Betty W. Phillips, Ph.D., Psychology
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Infidelity Discovered: What Next?




Infidelity Discovered: What Next?

This is the last article in the series on infidelity that was carried in the Southern Neighbor. If you have children and you have discovered or participated in infidelity in your marriage, make sure you read the previous article and take steps to protect the welfare of your children (all ages!)

This article is written from the perspective of the betrayed spouse who has gathered information which is strongly or definitively indicative of an affair. It is imperative that you seek information and emotional support to avoid impulsive responses you may later regret. Friends and family may offer emotional support but rarely have enough experience to offer sound advice. A therapist experienced in dealing with infidelity is the best source to help you weigh your options. The therapist may be able to offer names of family attorneys who can provide legal information for your future consideration without immediately initiating aggressive legal actions.

A major decision point will be your willingness to engage in talks about your relationship and the possible affair in order to save your marriage. In most cases you should not respond impulsively, as your partner's response during the discussion will provide important information for future decisions. Be aware that one talk will not solve the problem, even if you receive the response you want from your spouse. In most of these cases the problems are deeply rooted and have been exacerbated by lies and deceptions of the affair. Even in the best of circumstances it will take a lot of pain and heartache to resolve the intertwined problems. But--if you love your spouse, if there was value in the marriage, if there are children and family to consider--see if you can reach into yourself to find the strength and wisdom to "fight" for your marriage.

Before you confront your spouse, make a plan for time and place of the proposed discussion, gather the data you want to share and formulate your desired goals. Often it is helpful to write out your thoughts in the form of the letter. (Put it away, then later edit out the hateful statements and have the letter with you to use as needed.) You are certainly justified in your hurt and angry thoughts but you want to consider the effect on your spouse. Consider whether you want your spouse to become excessively defensive, hostile or counter accusatory to you or whether you want him or her to be open to listening and working with you on a solution to this very difficult situation.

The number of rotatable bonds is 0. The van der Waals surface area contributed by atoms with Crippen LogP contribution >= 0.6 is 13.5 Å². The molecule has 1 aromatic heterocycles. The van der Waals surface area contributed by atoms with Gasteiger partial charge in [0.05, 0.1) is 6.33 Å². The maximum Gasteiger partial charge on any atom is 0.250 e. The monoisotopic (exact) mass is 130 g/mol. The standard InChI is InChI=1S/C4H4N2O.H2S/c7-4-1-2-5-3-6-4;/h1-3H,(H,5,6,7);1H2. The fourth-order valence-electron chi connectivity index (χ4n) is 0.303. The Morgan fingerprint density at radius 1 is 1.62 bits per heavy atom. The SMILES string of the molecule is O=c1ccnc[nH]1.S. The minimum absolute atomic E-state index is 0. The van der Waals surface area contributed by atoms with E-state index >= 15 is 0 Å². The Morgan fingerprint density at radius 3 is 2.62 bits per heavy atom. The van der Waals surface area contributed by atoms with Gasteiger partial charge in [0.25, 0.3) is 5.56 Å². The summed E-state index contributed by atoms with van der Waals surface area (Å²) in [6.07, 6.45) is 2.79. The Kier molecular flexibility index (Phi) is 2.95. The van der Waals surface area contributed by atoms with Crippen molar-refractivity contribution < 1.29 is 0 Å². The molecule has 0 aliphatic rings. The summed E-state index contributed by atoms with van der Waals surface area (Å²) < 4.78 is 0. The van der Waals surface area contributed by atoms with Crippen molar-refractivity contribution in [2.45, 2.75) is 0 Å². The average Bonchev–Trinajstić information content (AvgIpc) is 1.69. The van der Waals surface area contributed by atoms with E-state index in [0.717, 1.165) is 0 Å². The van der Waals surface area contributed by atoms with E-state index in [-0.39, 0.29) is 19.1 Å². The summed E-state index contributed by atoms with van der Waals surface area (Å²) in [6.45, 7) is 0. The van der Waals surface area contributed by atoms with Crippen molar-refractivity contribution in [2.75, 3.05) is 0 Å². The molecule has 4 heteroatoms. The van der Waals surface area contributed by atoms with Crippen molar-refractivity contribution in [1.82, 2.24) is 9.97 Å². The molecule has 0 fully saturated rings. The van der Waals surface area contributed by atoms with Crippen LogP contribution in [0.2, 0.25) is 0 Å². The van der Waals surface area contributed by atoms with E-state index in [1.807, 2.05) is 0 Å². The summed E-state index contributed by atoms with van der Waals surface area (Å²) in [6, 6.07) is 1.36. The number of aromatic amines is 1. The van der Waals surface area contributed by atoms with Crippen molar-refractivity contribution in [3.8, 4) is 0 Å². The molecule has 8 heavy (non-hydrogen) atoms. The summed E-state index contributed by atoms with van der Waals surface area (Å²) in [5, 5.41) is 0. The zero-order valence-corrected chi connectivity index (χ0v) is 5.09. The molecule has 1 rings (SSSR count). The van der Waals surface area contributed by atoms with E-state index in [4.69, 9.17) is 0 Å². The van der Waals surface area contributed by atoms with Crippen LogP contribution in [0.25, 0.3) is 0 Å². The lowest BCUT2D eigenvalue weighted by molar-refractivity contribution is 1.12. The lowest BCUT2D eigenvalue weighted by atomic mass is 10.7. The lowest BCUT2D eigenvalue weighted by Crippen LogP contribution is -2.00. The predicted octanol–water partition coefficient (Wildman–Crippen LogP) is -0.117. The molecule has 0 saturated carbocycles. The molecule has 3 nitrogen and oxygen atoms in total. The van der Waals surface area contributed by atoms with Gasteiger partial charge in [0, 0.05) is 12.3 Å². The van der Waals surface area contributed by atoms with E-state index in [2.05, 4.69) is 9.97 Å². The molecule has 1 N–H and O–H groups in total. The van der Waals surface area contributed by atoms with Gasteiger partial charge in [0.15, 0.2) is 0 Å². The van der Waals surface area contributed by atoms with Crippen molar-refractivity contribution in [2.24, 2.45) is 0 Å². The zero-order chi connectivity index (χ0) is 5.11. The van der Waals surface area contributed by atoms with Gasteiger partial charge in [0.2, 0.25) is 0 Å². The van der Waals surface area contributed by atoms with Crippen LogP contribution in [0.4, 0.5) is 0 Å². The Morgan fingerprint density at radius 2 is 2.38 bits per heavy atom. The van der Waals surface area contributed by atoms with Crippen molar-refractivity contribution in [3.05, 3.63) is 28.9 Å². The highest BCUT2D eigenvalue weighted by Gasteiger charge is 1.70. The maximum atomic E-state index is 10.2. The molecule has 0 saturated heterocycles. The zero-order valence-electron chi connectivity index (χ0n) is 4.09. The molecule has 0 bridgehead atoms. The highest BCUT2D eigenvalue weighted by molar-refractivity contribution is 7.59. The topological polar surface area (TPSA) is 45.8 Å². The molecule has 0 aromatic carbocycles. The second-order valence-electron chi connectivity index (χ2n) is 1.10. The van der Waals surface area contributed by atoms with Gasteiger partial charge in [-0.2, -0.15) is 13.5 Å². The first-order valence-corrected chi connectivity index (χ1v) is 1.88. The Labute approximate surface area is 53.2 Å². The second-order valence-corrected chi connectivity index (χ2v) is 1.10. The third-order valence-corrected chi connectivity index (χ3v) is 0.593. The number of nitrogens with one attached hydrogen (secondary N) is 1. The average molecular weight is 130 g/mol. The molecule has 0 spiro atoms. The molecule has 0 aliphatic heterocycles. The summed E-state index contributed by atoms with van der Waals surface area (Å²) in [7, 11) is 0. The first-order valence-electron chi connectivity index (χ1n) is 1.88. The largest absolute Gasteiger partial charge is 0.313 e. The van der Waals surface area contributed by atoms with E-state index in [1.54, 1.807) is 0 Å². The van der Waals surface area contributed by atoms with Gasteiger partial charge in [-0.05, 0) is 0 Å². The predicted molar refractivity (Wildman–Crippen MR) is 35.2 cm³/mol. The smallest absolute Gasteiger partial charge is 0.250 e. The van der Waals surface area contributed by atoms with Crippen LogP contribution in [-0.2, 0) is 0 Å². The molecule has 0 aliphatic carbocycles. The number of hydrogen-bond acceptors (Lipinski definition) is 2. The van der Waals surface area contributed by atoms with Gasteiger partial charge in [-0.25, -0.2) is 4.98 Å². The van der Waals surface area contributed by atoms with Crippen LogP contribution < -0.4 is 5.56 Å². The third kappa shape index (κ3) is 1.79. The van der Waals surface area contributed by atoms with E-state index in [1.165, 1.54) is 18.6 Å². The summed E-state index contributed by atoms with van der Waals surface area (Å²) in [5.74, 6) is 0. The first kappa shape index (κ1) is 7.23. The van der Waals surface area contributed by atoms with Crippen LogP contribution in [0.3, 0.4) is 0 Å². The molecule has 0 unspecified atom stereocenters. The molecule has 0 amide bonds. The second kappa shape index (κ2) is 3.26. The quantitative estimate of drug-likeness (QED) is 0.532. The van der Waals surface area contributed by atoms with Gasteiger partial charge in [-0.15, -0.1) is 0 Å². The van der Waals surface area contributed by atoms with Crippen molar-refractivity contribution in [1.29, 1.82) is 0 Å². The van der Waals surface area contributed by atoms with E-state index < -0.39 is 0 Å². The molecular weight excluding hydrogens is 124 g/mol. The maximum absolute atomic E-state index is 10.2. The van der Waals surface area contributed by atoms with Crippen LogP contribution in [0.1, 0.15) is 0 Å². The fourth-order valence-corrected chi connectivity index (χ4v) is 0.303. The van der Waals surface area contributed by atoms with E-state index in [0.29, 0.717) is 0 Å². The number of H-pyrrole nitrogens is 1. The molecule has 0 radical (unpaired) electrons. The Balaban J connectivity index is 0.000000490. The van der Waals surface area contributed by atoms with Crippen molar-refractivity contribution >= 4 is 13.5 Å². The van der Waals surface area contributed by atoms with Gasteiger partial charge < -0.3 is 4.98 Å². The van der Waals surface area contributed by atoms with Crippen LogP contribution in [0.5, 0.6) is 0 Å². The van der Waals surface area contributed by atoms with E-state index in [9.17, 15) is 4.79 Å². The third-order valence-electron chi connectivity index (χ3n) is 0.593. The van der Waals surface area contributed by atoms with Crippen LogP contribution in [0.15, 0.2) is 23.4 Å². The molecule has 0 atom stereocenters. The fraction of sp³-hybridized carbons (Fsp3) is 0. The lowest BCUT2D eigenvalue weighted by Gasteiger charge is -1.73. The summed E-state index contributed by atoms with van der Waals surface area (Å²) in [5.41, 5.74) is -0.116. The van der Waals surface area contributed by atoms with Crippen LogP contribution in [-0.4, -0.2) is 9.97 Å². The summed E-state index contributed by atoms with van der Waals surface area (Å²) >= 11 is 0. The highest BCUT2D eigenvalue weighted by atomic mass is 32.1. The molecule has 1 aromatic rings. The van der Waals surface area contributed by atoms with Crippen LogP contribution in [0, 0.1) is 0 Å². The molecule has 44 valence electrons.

Your talk should be timed so you are unhurried, your spouse can talk with you privately and the children will not be able to overhear. (Asleep is best.) Present the facts as you know them and the contradictions you've been told by your spouse. If you stick to your feelings it will be harder for your partner to disavow them. (In therapist terminology, use "I messages" as in "I feel hurt" and avoid accusatory "you messages" as in "you good for nothing ##.") You may want to give your spouse time to think about a response, stating you would prefer to avoid denials and more lying. Research into the attitudes of the unfaithful spouse find that a large majority initially denied the wrongdoing but upon later reflection came to believe that disclosure is best. If your spouse admits indiscretions or infidelity, thank him or her for telling you, saying you'd rather know the truth even if it's hurtful. Your spouse will be more likely to continue revealing more of the truth if you avoid hysterical recriminations. State what you want which will often be marriage counseling and stopping the affair, at least during the counseling.

If, as often occurs, you encounter a denial, try to reformulate the issue as a problem in the marriage. By this point there will be a lot of tension and stress in your relationship, and you can note this in asking for your spouse to collaborate with you to improve your marriage.

A knowledgeable marriage therapist will help each spouse with behavior goals for the necessary period of counseling. You will be asked to be patient and work on your part of the marital tensions during the recovery period. Your spouse will be asked to discontinue all avoidable contact with the affair partner and to divulge information about the affair necessary for the healing to begin.

If you are affected by this problem, take heart and realize that your life will be improved when the crisis is resolved, improved for you as a stronger but separate person or improved in a stronger and reinvigorated marriage.